Comments on the “Handbook for Citizen Journalists”

Carolyn Classen of Carolyn’s Community on TucsonCitizen.com recommends the Handbook for Citizen Journalists by Ronald Ross and Susan Carson Cormier.  She values it as giving the training a citizen journalist needs having not gone to journalism school, including how to edit oneself, the importance of sources and how to avoid libel.

Jack Driscoll of the MIT Center for Future Civic Media also endorses it, saying it’s “half motivational and half tutorial.”

He points out that the book is honest with the state of citizen journalism, proclaiming its energy and entrepreneurial values and pointing out its tendency to attract legitimate criticisms.

Driscoll makes note of the controversial stance the book takes on “accidental journalism” and “advocacy journalism.” The book claims that accidental journalists, normal citizens caught in the middle of events who record them, are not true citizen journalists.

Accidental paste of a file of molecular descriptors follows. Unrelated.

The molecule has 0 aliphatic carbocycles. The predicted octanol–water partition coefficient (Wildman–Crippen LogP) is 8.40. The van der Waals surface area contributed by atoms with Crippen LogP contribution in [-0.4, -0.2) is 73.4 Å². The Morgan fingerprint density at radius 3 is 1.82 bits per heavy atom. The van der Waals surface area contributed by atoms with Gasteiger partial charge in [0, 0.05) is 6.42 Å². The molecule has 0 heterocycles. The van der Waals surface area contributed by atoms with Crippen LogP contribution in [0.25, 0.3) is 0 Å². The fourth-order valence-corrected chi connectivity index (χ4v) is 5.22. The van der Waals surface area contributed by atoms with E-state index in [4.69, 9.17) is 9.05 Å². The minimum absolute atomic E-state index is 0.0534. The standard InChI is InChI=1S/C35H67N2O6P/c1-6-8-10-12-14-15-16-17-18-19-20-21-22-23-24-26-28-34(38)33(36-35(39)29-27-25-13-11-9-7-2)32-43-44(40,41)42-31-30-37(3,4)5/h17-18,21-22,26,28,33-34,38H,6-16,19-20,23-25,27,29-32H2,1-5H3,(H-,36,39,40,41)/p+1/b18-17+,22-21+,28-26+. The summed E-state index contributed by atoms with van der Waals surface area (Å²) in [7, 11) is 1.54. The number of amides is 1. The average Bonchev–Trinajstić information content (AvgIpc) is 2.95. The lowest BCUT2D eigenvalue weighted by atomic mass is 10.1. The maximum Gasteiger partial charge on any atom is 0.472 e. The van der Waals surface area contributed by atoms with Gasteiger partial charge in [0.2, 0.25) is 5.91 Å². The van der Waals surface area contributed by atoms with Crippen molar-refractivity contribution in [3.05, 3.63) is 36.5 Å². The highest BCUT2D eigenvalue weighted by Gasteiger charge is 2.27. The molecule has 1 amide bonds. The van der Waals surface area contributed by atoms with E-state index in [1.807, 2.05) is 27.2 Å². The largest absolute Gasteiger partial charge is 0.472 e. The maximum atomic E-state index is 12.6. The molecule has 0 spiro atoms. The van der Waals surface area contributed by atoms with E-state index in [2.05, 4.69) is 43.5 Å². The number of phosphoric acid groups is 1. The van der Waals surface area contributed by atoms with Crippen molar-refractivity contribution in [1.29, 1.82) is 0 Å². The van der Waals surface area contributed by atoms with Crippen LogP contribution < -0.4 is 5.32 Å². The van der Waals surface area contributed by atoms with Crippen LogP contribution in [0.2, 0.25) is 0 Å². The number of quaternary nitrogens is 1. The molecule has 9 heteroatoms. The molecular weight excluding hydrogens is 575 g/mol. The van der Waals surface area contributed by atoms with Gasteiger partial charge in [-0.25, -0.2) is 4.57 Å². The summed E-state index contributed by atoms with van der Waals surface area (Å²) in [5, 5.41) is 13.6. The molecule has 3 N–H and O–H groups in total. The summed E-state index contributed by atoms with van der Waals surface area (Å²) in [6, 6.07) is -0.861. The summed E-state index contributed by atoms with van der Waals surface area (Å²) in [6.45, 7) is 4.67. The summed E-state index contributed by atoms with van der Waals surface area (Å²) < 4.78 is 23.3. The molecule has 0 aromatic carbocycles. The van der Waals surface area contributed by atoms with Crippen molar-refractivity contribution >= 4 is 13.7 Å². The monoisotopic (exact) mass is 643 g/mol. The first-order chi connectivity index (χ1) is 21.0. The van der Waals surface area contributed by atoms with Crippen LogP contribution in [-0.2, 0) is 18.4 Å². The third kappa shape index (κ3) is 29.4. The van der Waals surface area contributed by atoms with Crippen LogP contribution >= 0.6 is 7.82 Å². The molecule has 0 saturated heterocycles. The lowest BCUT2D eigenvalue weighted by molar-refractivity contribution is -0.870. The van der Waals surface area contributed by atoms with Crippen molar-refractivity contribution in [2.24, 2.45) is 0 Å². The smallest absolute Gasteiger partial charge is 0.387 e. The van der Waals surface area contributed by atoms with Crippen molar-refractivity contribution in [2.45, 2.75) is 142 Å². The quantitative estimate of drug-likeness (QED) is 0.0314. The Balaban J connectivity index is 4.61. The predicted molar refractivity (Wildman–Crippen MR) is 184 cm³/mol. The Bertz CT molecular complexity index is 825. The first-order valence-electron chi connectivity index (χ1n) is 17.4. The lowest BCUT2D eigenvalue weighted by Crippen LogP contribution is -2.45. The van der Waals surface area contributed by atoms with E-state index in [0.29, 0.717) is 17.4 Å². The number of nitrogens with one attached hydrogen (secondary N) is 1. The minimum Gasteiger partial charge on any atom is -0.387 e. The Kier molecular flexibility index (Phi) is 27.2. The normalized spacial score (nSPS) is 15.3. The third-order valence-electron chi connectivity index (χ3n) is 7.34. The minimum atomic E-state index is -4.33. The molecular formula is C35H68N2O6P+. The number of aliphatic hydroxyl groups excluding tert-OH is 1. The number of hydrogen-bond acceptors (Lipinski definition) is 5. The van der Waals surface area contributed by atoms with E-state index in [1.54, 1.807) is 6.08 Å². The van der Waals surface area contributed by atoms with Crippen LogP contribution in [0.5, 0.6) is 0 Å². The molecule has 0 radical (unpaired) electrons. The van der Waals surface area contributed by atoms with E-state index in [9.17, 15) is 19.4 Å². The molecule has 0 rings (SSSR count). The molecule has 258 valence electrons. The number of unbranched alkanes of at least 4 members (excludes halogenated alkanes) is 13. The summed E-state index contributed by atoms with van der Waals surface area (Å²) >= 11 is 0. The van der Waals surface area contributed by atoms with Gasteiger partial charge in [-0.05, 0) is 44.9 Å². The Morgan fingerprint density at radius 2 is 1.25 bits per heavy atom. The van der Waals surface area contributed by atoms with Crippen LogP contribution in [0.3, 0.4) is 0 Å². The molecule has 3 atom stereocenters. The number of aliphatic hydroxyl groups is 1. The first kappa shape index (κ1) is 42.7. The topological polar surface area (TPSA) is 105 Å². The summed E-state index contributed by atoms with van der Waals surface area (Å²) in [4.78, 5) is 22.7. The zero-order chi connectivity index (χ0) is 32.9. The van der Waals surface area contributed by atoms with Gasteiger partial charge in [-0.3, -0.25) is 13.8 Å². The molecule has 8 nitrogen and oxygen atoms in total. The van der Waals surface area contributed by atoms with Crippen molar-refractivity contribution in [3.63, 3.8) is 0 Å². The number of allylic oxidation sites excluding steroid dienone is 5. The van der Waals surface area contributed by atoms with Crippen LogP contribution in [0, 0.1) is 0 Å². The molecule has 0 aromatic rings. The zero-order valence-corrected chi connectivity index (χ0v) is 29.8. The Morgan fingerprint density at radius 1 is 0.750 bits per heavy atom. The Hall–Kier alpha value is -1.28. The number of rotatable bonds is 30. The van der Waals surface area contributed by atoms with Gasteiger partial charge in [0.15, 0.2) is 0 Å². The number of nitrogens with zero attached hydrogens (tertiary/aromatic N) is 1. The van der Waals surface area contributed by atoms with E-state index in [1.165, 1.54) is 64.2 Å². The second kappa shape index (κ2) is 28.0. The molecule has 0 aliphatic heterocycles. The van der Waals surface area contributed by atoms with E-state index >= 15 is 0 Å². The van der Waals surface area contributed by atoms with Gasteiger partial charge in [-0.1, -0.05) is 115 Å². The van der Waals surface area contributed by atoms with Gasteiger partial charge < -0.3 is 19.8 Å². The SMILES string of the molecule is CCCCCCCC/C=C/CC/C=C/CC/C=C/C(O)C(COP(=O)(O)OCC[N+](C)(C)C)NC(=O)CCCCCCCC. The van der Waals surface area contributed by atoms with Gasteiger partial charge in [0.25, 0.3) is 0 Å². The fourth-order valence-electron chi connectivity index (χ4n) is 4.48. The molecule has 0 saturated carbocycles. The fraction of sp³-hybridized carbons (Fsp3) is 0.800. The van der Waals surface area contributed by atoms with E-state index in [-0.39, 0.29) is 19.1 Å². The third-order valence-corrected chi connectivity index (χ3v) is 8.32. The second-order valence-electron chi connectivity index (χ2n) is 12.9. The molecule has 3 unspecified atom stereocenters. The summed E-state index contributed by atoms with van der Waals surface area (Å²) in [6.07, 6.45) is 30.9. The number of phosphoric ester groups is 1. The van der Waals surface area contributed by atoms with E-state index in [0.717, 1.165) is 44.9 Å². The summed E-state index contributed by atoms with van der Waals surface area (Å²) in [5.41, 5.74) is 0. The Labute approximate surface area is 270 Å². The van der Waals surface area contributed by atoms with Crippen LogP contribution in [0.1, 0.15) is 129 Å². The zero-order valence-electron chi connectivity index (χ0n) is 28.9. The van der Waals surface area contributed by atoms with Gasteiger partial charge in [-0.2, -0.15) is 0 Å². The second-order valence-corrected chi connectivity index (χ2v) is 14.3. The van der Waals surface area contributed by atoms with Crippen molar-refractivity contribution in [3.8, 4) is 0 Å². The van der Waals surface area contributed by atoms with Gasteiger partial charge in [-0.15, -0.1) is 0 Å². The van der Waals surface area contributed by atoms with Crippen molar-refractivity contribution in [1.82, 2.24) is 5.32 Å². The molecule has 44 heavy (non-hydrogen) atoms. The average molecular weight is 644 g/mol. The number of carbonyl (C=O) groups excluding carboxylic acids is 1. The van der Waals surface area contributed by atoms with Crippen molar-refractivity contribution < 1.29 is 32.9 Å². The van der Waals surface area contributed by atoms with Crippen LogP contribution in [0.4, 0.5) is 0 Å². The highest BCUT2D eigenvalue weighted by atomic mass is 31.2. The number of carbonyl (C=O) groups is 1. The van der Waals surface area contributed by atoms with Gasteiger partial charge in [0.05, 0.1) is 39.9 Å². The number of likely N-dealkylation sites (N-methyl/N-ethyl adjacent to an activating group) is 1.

It also takes a neutral stance on advocacy journalism, where reporters promote a certain issue through their reporting, saying that as long as it’s transparent it’s fine.

A handy “Handbook for Citizen Journalists” (Carolyn’s Community)

The Handbook for Citizen Journalists: Catching the Journalistic Attitude (MIT Center for Future Civic Media)

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08 2010

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